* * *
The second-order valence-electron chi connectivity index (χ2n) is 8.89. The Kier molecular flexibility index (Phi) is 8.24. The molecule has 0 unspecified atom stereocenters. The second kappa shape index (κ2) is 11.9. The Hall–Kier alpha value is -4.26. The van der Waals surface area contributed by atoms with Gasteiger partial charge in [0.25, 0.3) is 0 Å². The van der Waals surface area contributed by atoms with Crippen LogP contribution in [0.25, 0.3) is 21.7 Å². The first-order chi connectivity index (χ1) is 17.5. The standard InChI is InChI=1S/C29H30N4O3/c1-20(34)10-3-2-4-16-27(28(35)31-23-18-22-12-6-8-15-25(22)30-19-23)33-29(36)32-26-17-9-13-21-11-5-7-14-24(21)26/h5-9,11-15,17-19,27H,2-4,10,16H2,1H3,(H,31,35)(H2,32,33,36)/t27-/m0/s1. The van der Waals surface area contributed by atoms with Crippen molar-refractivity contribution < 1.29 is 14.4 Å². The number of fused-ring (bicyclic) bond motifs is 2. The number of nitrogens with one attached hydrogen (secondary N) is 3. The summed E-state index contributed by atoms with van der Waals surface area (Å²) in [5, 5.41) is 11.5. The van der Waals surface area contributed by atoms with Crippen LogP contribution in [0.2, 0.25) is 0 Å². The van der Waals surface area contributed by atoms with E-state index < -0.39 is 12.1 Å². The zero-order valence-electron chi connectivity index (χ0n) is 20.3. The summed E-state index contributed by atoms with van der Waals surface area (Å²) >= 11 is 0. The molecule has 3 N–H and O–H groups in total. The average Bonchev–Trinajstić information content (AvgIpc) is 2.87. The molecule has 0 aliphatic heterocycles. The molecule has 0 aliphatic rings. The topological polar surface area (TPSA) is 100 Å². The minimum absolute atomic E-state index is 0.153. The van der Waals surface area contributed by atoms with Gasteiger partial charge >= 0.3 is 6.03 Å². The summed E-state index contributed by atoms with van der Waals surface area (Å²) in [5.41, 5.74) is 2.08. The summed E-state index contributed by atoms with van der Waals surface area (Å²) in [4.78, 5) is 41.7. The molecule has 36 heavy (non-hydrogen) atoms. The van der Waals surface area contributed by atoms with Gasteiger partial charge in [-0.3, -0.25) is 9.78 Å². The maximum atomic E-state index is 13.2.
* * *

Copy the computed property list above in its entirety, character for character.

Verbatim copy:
The second-order valence-electron chi connectivity index (χ2n) is 8.89. The Kier molecular flexibility index (Phi) is 8.24. The molecule has 0 unspecified atom stereocenters. The second kappa shape index (κ2) is 11.9. The Hall–Kier alpha value is -4.26. The van der Waals surface area contributed by atoms with Gasteiger partial charge in [0.25, 0.3) is 0 Å². The van der Waals surface area contributed by atoms with Crippen LogP contribution in [0.25, 0.3) is 21.7 Å². The first-order chi connectivity index (χ1) is 17.5. The standard InChI is InChI=1S/C29H30N4O3/c1-20(34)10-3-2-4-16-27(28(35)31-23-18-22-12-6-8-15-25(22)30-19-23)33-29(36)32-26-17-9-13-21-11-5-7-14-24(21)26/h5-9,11-15,17-19,27H,2-4,10,16H2,1H3,(H,31,35)(H2,32,33,36)/t27-/m0/s1. The van der Waals surface area contributed by atoms with Crippen molar-refractivity contribution < 1.29 is 14.4 Å². The number of fused-ring (bicyclic) bond motifs is 2. The number of nitrogens with one attached hydrogen (secondary N) is 3. The summed E-state index contributed by atoms with van der Waals surface area (Å²) in [5, 5.41) is 11.5. The van der Waals surface area contributed by atoms with Crippen LogP contribution in [0.2, 0.25) is 0 Å². The van der Waals surface area contributed by atoms with E-state index < -0.39 is 12.1 Å². The zero-order valence-electron chi connectivity index (χ0n) is 20.3. The summed E-state index contributed by atoms with van der Waals surface area (Å²) >= 11 is 0. The molecule has 3 N–H and O–H groups in total. The average Bonchev–Trinajstić information content (AvgIpc) is 2.87. The molecule has 0 aliphatic heterocycles. The molecule has 0 aliphatic rings. The topological polar surface area (TPSA) is 100 Å². The minimum absolute atomic E-state index is 0.153. The van der Waals surface area contributed by atoms with Gasteiger partial charge >= 0.3 is 6.03 Å². The summed E-state index contributed by atoms with van der Waals surface area (Å²) in [5.41, 5.74) is 2.08. The summed E-state index contributed by atoms with van der Waals surface area (Å²) in [4.78, 5) is 41.7. The molecule has 36 heavy (non-hydrogen) atoms. The van der Waals surface area contributed by atoms with Gasteiger partial charge in [-0.3, -0.25) is 9.78 Å². The maximum atomic E-state index is 13.2.